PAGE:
Milad an-Nabi, also known as Mawlid, is celebrated by Muslims as the birthday of the Prophet Muhammad. Even though the Muslim religion doesn’t usually celebrate birthdays, as there’s no evidence of the Prophet doing so, the accepted birthdate of the Prophet himself started being celebrated early in Islam’s history and is accepted as a national holiday in many Muslim countries today.
History of Milad an-Nabi (Mawlid)
Derived from the Arabic for “to give birth,” Mawlid now refers to the Prophet’s birthday as well as the text recited at the day’s celebrations. Although Muhammad’s birthday is disputed, many Muslims honor this holiday.
Celebrated in most Muslim countries and others with large Muslim populations like India, Milad an-Nabi honors the Prophet Muhammad’s birthday. This holiday falls in the third month of the Islamic calendar and has its possible origins in the 8th century.
The celebrations of Milad an-Nabi became more popular during the 11th century and it was first celebrated as an official festival in Egypt. During this period, only Shia Muslim, who were the ruling tribe in the region could celebrate the festival and the festivities were not extended to the general public. During the 12th century, countries other than Egypt such as Syria, Morocco, Turkey and Spain, started celebrating Milad an-Nabi. And soon, Sunni Muslims too started celebrating the day.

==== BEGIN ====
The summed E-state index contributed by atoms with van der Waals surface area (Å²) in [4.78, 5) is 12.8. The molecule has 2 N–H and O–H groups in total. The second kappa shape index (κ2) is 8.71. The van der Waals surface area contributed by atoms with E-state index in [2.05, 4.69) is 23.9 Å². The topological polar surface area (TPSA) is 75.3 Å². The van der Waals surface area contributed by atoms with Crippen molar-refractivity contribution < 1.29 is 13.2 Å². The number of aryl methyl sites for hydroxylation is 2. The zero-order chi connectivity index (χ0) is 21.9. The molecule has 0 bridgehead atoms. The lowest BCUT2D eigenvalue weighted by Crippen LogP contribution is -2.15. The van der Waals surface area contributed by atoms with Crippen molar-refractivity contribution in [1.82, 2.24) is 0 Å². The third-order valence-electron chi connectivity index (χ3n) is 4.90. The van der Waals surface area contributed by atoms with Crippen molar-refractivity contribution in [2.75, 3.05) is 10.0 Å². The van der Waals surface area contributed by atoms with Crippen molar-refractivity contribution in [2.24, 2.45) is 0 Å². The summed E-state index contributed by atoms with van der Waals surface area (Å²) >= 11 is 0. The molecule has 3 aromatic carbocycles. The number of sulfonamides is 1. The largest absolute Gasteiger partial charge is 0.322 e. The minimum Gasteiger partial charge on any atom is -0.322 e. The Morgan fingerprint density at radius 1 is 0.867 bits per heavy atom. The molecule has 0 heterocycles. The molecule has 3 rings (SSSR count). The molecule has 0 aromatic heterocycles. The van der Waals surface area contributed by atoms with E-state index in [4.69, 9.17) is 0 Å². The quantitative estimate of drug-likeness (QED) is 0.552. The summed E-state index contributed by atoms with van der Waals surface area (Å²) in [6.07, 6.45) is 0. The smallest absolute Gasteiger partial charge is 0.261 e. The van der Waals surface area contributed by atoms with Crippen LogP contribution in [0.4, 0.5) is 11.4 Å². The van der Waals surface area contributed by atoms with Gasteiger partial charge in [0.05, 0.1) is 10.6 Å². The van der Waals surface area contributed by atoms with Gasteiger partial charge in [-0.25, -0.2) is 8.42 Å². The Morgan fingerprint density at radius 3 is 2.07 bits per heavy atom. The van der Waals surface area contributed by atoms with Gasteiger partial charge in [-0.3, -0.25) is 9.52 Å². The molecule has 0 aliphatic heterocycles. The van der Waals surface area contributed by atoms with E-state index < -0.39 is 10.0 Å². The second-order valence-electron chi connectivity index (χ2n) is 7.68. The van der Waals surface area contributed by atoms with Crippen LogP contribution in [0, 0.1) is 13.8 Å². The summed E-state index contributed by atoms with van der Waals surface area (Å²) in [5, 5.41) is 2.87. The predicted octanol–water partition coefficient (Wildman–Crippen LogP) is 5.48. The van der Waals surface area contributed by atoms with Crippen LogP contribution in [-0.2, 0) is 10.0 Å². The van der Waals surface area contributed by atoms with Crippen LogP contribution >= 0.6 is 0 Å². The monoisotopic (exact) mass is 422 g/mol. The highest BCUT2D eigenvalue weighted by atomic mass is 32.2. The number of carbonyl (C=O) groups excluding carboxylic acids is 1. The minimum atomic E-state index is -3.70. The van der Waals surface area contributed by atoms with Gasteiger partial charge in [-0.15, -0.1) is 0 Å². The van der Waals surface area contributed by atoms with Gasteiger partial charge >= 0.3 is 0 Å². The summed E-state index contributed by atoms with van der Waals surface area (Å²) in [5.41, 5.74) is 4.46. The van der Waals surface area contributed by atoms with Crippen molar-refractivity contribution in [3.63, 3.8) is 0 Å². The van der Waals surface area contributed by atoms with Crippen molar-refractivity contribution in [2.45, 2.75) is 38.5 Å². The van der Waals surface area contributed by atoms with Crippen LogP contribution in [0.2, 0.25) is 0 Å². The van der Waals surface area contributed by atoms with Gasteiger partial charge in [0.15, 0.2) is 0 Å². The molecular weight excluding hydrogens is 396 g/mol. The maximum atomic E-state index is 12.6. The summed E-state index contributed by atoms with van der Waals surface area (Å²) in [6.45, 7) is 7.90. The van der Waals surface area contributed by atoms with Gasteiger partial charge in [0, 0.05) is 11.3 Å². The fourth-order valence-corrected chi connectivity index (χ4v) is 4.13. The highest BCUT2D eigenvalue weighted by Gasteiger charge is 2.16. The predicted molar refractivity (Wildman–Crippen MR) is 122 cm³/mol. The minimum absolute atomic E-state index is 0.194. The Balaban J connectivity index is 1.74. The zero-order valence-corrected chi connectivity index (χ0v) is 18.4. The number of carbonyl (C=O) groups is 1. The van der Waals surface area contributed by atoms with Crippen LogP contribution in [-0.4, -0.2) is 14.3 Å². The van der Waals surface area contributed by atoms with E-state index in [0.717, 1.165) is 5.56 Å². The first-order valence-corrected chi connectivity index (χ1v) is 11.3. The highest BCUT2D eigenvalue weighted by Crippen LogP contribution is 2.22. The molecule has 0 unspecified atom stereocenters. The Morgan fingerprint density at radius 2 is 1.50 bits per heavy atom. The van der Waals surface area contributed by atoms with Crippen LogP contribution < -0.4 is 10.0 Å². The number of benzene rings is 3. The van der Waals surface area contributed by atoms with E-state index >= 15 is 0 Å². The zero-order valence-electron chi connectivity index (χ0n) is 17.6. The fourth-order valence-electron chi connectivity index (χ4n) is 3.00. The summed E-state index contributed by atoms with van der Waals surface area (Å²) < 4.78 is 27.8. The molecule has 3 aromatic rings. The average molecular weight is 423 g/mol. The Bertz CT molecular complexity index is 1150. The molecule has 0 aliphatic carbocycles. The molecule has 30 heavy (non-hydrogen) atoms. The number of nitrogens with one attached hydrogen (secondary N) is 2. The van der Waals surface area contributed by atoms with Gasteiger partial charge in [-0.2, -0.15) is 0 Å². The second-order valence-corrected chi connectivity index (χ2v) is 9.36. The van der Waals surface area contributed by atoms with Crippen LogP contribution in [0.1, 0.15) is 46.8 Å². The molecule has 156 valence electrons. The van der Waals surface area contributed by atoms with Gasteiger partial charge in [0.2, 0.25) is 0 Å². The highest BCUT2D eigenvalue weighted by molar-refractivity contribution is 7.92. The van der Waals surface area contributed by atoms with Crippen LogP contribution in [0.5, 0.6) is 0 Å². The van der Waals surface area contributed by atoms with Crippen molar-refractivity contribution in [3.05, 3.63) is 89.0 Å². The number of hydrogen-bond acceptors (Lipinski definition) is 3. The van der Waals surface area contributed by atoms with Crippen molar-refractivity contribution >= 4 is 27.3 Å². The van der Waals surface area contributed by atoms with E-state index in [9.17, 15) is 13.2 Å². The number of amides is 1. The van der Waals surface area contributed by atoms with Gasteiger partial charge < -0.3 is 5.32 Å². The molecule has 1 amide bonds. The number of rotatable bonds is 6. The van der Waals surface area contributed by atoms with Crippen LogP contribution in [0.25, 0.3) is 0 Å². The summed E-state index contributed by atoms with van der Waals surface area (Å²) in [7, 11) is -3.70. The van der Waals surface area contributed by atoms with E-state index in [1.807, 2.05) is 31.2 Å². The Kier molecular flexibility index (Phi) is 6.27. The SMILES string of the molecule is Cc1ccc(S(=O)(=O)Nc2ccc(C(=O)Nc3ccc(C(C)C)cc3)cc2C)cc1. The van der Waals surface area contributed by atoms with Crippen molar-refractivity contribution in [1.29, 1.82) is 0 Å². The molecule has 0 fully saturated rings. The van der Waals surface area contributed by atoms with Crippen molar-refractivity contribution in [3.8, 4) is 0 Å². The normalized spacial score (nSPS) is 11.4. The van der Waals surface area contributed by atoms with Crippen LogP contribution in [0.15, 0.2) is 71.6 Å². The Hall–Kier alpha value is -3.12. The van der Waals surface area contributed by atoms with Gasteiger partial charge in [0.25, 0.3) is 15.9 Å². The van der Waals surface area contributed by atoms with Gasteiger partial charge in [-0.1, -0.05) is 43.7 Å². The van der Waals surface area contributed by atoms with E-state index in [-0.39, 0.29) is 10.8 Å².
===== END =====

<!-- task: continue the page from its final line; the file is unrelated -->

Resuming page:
The festival was performed much differently in ancient times in comparison to modern times. As it was first started in the 11th century in Egypt by the leading clan, they played an important role in the celebration. People started their day by offering prayers. After this, people from the ruling clan gave speeches and verses from the Holy Quran were recited. The festivities would come together with a large public feast. Over the years, practices were modified with a heavy influence of some Sufi practices like animal sacrifices, public discourses and torchlight processions during nightfall.
Mawlid is celebrated in different ways by Muslims in different places. In Pakistan, the holiday highlights national pride with the raising of the flag and ceremonies at national monuments. In other places, the holiday takes on a more festive, carnival-like atmosphere. Some Muslims choose to exchange gifts or give to the poor, and flock to mosques for prayer. Unlike other holidays that are celebrated in the home, Mawlid brings Muslims together in a public display of respect and celebration of the Prophet.
Milad an-Nabi (Mawlid) timeline
Muslims in countries including Egypt, Syria, Turkey, Morocco, and Spain start celebrating Mawlid as a holiday.
The Prophet dies in Medina without naming a successor.
Muhammad's army overtakes Mecca without violence once the resident Quraysh realize they're outnumbered.
It is believed the Prophet Muhammad was born in Mecca on the 12th day of Rabee-ul-Awwal in 570 C.E.
Milad an-Nabi (Mawlid) FAQs
What is Mawlid in Islam?